In the 1991 Oakland Firestorm, Andy “lost everything.” He writes on his website that he spent five years as a homeless man and suffers from post-traumatic stress disorder following his sister’s suicide. His ailment led him to become a prescribed medical marijuana patient, and he’s on the campaign trail to make his defense of its medicinal use perfectly clear … or a little hazy.
If you want any evidence that drugs have won the drug war, you just need to read the scientific studies on legal highs. If you’re not keeping track of the ‘legal high’ scene it’s important to remember that the first examples, synthetic cannabinoids sold as ‘Spice’ and ‘K2′ incense, were only detected in 2009. Shortly after amphetamine-a-like stimulant drugs, largely based on variations on pipradrol and the cathinones appeared, and now ketamine-like drugs such as methoxetamine have become widespread. Since 1997, 150 new psychoactive substances were reported. Almost a third of those appeared in 2010. Last year, the US government banned several of these drugs although the effect has been minimal as the legal high laboratories have over-run the trenches of the drug warriors...
Note to self, a near “death-by-fisherman” experience makes you hate meat. Stephen Messenger writes on TreeHugger:
… Read the rest
Sharks have garnered a well-deserved reputation as the ocean’s most ferocious killers, capable of sniffing out a single drop of blood in the water from miles away — but for one nurse shark at an aquatic center in the UK, the taste of meat seems to have lost its luster.
Three years ago, a six-foot-long shark named Florence grabbed headlines by becoming the first of her kind to undergo a groundbreaking ‘out of water’ surgery to remove a rusty fish hook lodged in her gut. Although she made a remarkable recovery and was later put on exhibit at the Birmingham National Sea Life Center in England, Florence would eventually prove that being a good patient wasn’t her only distinction.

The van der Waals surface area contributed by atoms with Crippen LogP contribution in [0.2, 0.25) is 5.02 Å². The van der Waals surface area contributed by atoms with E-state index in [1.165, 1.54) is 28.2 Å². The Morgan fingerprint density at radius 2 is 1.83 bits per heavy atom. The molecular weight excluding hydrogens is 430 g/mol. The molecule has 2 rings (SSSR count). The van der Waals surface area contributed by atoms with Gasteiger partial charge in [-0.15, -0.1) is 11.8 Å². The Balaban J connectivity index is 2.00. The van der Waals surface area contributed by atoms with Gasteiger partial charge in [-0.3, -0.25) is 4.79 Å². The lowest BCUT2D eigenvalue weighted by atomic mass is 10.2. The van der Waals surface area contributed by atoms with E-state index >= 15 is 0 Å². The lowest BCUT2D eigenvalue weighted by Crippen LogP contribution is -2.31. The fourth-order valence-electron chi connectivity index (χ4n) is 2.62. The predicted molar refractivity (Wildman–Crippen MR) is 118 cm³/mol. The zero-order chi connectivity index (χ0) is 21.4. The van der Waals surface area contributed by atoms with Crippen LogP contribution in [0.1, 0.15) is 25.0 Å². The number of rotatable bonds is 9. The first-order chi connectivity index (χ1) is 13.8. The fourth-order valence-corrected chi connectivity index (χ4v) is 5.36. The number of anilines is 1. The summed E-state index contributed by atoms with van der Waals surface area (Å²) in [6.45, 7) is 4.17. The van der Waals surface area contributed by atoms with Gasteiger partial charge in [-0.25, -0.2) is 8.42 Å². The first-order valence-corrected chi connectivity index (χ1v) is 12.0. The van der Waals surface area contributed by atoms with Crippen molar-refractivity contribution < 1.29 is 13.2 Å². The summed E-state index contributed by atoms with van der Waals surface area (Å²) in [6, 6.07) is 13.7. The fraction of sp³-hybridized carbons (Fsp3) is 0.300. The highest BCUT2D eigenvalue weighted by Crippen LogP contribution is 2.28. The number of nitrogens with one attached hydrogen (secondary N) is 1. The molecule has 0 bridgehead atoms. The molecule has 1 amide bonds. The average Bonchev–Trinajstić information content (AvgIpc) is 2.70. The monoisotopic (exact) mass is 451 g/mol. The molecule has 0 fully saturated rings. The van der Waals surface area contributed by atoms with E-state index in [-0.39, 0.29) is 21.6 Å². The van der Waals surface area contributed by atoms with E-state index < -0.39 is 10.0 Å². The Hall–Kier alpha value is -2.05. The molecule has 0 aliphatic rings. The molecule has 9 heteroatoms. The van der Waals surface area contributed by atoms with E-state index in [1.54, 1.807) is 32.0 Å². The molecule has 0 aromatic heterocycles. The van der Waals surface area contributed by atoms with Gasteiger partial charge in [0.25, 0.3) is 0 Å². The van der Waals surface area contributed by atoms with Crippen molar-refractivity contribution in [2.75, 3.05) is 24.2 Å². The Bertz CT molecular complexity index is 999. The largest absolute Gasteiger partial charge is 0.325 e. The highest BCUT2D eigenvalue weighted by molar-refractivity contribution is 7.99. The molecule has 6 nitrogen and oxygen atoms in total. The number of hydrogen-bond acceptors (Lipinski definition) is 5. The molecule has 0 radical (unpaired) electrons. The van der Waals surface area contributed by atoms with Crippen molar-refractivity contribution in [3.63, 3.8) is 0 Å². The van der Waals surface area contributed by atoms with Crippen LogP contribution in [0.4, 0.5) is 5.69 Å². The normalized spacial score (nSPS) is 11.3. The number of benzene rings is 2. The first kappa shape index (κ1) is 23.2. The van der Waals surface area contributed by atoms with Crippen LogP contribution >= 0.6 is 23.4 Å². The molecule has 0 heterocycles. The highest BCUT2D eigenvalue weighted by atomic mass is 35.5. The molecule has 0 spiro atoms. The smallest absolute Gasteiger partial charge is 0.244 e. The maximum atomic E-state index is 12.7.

As it turns out, the Florence’s close brush with death-by-fisherman seems to have left a lasting impression on her — namely, that meaty treats mean trouble.
Writes Diane Mapes on TODAY Health:
… Read the rest
Renate Raymond has encountered her fair share of organic food snobs, but a recent trip to a Seattle market left her feeling like she’d stumbled onto the set of Portlandia.
“I stopped at a market to get a fruit platter for a movie night with friends but I couldn’t find one so I asked the produce guy,” says the 40-year-old arts administrator from Seattle. “And he was like, ‘If you want fruit platters, go to Safeway. We’re organic.’ I finally bought a small cake and some strawberries and then at the check stand, the guy was like ‘You didn’t bring your own bag? I need to charge you if you didn’t bring your own bag.’ It was like a ‘Portlandia skit.’ They were so snotty and arrogant.”
As it turns out, new research has determined that a judgmental attitude may just go hand in hand with exposure to organic foods.
So what do you think, psychonauts? Pretty interesting article from Adam Halberstadt and Mark Geyer in Scientific American:
What would you see if you could look inside a hallucinating brain? Despite decades of scientific investigation, we still lack a clear understanding of how hallucinogenic drugs such as LSD (lysergic acid diethylamide), mescaline, and psilocybin (the main active ingredient in magic mushrooms) work in the brain. Modern science has demonstrated that hallucinogens activate receptors for serotonin, one of the brain’s key chemical messengers. Specifically, of the 15 different serotonin receptors, the 2A subtype (5-HT2A), seems to be the one that produces profound alterations of thought and perception.
It is uncertain, however, why activation of the 5-HT2A receptor by hallucinogens produces psychedelic effects, but many scientists believe that the effects are linked to increases in brain activity. Although it is not known why this activation would lead to profound alterations of consciousness, one speculation is that an increase in the spontaneous firing of certain types of brain cells leads to altered sensory and perceptual processing, uncontrolled memory retrieval, and the projection of mental “noise” into the mind’s eye…
Read More: Scientific American